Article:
Joyce, who was forced to resign earlier this year after having an extramarital affair with an employee, said the former prime minister was poisoning the Coalition Government.
“One of our big problems was Malcolm Turnbull … the person who threw me under the bus, but let’s put that to the side,” he told Sky News.
“He just started delivering this – almost this poisonous, incendiary approach now – in the assistance of trying to deliver us to opposition.”
Joyce is still furious at Turnbull for publicly denouncing his extramarital affair.
He is also angry at Turnbull for walking away from parliament after losing the leadership, and for supposedly not campaigning vocally enough for the Liberal Party candidate in his former seat of Wentworth.
Some Coalition MPs are also squeamish about Turnbull’s occasional public statements since leaving public office, especially those aimed at conservative colleagues who plotted his downfall.
Nationals deputy leader Bridget McKenzie also took a swipe at Turnbull.
“I think former prime ministers of all colours should consider their legacy when they’re looking at their behaviour post-leaving parliament,” McKenzie said.
“I’m sure that every one of our MPs and senators is working hard to convince the Australian public that we will deliver for them.”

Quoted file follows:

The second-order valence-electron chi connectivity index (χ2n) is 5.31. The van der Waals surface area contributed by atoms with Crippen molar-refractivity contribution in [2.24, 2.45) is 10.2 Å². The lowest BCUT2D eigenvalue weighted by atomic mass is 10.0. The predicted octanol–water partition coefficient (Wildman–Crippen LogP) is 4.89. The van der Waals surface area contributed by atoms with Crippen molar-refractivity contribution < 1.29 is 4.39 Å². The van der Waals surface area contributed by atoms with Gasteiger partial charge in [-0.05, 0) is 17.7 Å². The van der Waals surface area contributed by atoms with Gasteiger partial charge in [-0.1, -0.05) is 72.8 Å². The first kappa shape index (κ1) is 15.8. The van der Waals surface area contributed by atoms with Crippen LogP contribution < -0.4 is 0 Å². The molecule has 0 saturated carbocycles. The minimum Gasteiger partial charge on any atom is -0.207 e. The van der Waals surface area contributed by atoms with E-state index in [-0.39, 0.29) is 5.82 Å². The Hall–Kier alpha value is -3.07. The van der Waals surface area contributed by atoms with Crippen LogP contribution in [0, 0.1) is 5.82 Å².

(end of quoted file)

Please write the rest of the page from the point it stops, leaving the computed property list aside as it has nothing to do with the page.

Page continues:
With the Coalition struggling to remain in control of parliament and languishing in opinion polls, Leader of the House Christopher Pyne has ruled out changing Liberal leaders again.
Former deputy Liberal leader Julie Bishop has confirmed she will recontest the next election and has not ruled out running for the leadership again in the future.
Research published by The Australian Institute this week found more Australians recognise Bishop than Prime Minister Scott Morrison.
Appearing on the Nine Network today, Pyne was asked why the Liberal Party didn’t just “let Julie Bishop run the show” given her popularity.
“We have a leader, it’s Scott Morrison. We are not changing the leader again,” he said.
When asked if he was sure, Pyne replied: “Mmhmm, I am.”
Pressed on the government’s electoral prospects, he said the Coalition “has been in much worse positions than this”.
“Let’s not forget next April we are going to release a surplus budget, the first surplus budget since the Howard-Costello era,” Pyne said.
“There’s a lot to go between now and next election.”
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